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Olive Branch Updates County Commission

By Staff | Nov 28, 2018

Linda Henriksen, of the Olive Branch Animal Rescue & Refuge, appeared before the Tyler County Commission at its meeting on Tuesday, Nov. 26 to address community concerns.

Henriksen thanked the commission for placing her on the agenda to speak. She noted the Olive Branch is a private entity made up of 11 board members and receives funding from state and local grants, plus donations.

She stated the organization has recently been the target of vicious rumors and conversation, accusing it of sending animals to Canada for dog meat. She also mentioned the Olive Branch is accused of using citizens’ money unwisely in the care for the animals the organization rescues.

The commission donates $5,000 per month to the Olive Branch, and Henriksen wanted to make it clear the rescue uses every bit of that money for medical expenses, food, shelter, and other care for the dogs and cats rescued. She noted any funds left over go into a building fund.

The average medical expense in any given month amounts to $3,500 to $5,000. Henriksen said the Olive Branch recently had as many as 63 dogs, and at that point, was unable to take in any more

In the past year the Olive Branch has spent $98,000 on kennels. Even with that, there was still no room, and the Olive Branch had to house some dogs in its barn, which the organization doesn’t like to do. Henriksen noted the barn did provide a place of shelter.

Henriksen spoke about the Olive Branch’s effort to have cats spayed or fixed and then set free in the community where there are feeding stations.

The annual budget for the Olive Branch, according to Henriksen, is around $467,000. She said all of those funds are put back to use for the care of the animals it takes in. During 2017 and 2018, Henriksen said, the Olive Branch had taken in and adopted a lot of dogs.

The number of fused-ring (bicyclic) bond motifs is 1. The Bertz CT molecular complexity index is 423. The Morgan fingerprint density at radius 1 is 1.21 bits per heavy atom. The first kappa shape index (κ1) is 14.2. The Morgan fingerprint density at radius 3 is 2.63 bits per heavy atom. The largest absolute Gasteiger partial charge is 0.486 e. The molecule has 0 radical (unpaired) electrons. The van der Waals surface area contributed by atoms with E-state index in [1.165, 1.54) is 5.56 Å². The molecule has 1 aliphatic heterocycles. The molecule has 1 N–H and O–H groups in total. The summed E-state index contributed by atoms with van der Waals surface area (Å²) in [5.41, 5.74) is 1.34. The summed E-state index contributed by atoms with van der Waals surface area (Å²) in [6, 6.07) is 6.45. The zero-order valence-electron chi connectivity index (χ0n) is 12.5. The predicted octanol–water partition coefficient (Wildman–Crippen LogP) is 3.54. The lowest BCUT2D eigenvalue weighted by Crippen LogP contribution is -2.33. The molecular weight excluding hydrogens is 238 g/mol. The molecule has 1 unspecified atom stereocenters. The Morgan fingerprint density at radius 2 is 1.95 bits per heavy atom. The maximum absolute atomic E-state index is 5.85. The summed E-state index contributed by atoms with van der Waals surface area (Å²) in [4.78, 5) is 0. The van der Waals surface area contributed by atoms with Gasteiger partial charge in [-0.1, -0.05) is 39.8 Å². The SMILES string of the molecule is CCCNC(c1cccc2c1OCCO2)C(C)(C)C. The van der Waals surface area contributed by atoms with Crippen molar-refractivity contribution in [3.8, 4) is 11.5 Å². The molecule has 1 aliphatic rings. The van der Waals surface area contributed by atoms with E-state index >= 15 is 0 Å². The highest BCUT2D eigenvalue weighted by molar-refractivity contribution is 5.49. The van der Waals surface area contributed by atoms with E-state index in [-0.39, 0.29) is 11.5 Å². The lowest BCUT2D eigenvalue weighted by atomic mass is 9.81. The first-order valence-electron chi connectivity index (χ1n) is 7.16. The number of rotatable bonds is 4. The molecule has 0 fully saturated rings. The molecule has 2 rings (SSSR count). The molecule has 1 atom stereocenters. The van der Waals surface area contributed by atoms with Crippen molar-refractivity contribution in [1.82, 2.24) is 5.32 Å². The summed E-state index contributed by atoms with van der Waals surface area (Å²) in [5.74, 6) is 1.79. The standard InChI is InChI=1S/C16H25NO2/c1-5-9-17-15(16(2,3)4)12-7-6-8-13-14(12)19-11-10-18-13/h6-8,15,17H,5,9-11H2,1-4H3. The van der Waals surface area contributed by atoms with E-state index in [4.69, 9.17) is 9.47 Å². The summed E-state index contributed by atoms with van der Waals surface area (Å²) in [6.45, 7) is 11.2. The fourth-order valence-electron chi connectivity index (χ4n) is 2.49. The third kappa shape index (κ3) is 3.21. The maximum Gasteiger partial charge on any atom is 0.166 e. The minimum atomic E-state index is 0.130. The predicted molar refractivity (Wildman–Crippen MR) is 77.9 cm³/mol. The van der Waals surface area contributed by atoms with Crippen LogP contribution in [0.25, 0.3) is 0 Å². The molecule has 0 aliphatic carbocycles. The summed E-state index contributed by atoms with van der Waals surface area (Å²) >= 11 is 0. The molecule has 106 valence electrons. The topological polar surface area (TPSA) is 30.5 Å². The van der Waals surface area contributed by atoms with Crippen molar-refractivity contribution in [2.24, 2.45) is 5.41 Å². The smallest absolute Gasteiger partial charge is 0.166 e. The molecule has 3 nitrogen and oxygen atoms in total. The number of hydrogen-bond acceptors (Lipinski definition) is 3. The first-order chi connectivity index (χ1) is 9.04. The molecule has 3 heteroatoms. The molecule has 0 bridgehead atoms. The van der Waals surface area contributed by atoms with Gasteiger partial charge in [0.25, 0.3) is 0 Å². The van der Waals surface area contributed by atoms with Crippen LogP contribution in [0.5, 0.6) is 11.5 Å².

“The policy of the Olive Branch is to not take in dogs which are not suitable for adoption,” Henriksen said. “We recently had an issue with a pit bull; we follow guidelines with these dogs. We have Sistersville Police Chief Rob Haught come in and do some testing. We don’t just adopt out vicious dogs without first making sure they are suitable. Thank God we found a suitable home out of state for the pit bull.”

“I wanted to come in and thank the county commission for the donation of $5,000 per month they give us. I wanted to set the record straight that we are not a pound shelter as some people believe. We cannot be a pound shelter or we lose our grants.”

Henriksen said the Olive Branch is happy to work with the county, and also Wetzel County, Pleasants County and Moundsville to provide shelter when possible. She noted since Tyler County doesn’t have a shelter, it often works out well for them.

Henriksen again thanked the commission for its yearly donation and guaranteed it would all be used wisely for the care and shelter of the animals they take in.

Henriksen also presented the commissioners with a letter from people in Canada who adopt from the Olive Branch. The letter states that adopted animals will not be used for dog food or experimentation. Henriksen said that anyone can go to their Facebook page and see exactly who they adopt to. She also mentioned anyone is willing to come into the Olive Branch and see what they do.